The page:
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- julie


Arlington, VA
United States

Tailored Output is a professional development coaching company with an emphasis on goal-setting, career-planning, and team-building within the context of creating whole and fulfilling lives. 



Individuals working with Tailored Output will uncover their unique genius to identify career opportunities that will contribute to a whole and fulfilled life.

Organizations working with Tailored Output will learn how to assemble multi-disciplinary teams--staffed with engaged and motivated members--to accomplish seemingly impossible tasks in alignment with the corporate mission and values.

 

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Prepare to Learn (From Failure)

Julie Slanker

We have to learn from our mistakes. Failure is an opportunity to learn. The only failure is a failure to learn. Never give up. Assess, regroup, and try again. 

I learned at a young age to get back on the horse (or red bicycle).

I learned at a young age to get back on the horse (or red bicycle).

We hear it. We know it. But how do we do it? How do we make sure we learn from our mistakes and prevent our failures from defeating us? How do we overcome the emotional gut-punch that accompanies failure, the cognitive dissonance that comes when we cannot do what we think we can do? How do we make sure that when we fail (and we will fail) we learn instead of lose?

It’s all about preparation. 

First, and this is first because it is the key, we must expect to fail. We must consider it a badge of honor. We must see our failures as the signposts that they are. The bright, flashing signals that we are pushing boundaries. That we are doing the hard things. That we are taking on new challenges. We have to expect that our first plan might be good but not great. We must decide that we will succeed in the mission, the vision, and expect that we will fail along the way.

And, because we expect to fail, we must be on the lookout for signs of failure. It is easy to ignore the negative trends, to marshal the full force of our optimism, to continue on after the first few signs of trouble. Because we are amazing and capable. And we want so badly to succeed in our plans. Looking for the subtle hints of failure gives us an opportunity to intercede early, to change course slightly, to correct as we go.

Looking for the early signs of failure also helps us create good habits in a low-stakes environment. We get to practice digesting the new information, assessing the impact on the expected outcome, and making a change that will keep us on the pathway to success. Doing this in the early stages of the plan—when the vendor shows up to the first meeting 15 minutes late, or you realize the two key designers have a history of competition instead of collaboration—will help you exercise your learn-from-mistakes-and-correct-the-course muscle. And you’ll need that muscle when things get really rough in the middle. Because they always do.

But we’re still at the beginning, preparing to learn from (inevitable) failure.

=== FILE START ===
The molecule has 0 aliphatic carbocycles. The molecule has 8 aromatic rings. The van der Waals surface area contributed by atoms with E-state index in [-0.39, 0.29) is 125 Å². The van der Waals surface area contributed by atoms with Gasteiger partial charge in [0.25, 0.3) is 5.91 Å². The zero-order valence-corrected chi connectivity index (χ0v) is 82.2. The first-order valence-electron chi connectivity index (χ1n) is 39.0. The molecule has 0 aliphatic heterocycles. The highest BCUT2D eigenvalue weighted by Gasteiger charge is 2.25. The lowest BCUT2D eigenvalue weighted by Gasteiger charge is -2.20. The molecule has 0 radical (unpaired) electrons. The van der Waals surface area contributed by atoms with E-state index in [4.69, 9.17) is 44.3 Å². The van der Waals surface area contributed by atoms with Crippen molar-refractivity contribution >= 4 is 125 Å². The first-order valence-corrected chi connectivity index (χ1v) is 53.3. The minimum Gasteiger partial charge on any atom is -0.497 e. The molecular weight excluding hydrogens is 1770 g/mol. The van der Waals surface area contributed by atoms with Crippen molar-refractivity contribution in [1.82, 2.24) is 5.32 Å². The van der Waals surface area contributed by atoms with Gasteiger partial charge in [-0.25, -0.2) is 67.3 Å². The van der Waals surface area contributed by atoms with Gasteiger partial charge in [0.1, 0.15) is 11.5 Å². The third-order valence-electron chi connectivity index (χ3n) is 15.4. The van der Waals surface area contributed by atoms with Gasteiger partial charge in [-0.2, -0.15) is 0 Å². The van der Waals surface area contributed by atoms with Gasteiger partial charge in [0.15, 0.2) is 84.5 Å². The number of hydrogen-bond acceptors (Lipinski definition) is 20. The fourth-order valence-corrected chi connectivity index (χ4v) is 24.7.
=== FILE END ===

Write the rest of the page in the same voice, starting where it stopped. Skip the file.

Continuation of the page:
And at the beginning, when we are mapping out our pathway to greatness, we need set aside some time to plan our response to failure. What are we going to do when it starts to fall apart? Because even though we expect to fail and we know it won’t always be easy, it still won’t feel good. Failure sucks. And it hurts. And the alarm bells ringing in our emotional centers will overwhelm the quiet logical voice reminding us that this is an opportunity to learn. So we need to prepare for that, too.

A failure plan puts your intellect back in charge, exactly when you need it. But only if you create it before the pain of failure sets in. 

A good plan for failure has a few critical elements. First, it must acknowledge the suck. Don’t try to push it away, or hide it, or rely on yourself or anyone else to (wo)man up. You won’t. Give yourself time to grieve or vent or get pissed. Burn off some of that energy. Then, get to work. 

Next, the plan must focus on what you can control. Put another way: Avoid blaming. Understanding the root of the problem is important, but blaming others disempowers you. What happened? What did you do to contribute? How could you have performed differently? What will you do going forward? You only can control yourself. This is your mission and vision. So focus where it counts.

And then you must know what works for you. How do you learn best? Are you a list-maker? A pros and cons aficionado? Do you love to brainstorm and think out loud? Are you an internalizer? Or do you want input from outsiders? Craft a plan that takes your learning preference into account, and you will set yourself up to learn from your mistakes. It’s the only way.

There is no one right way to do this. No how-to guide or five-step process. Your learn from failure plan will be as unique as you are. The point here is that you must have one. Failure will come. Mistakes happen. The road to greatness is full of ruts and fallen trees. Decide in advance what you will do when you fail, and you will succeed.


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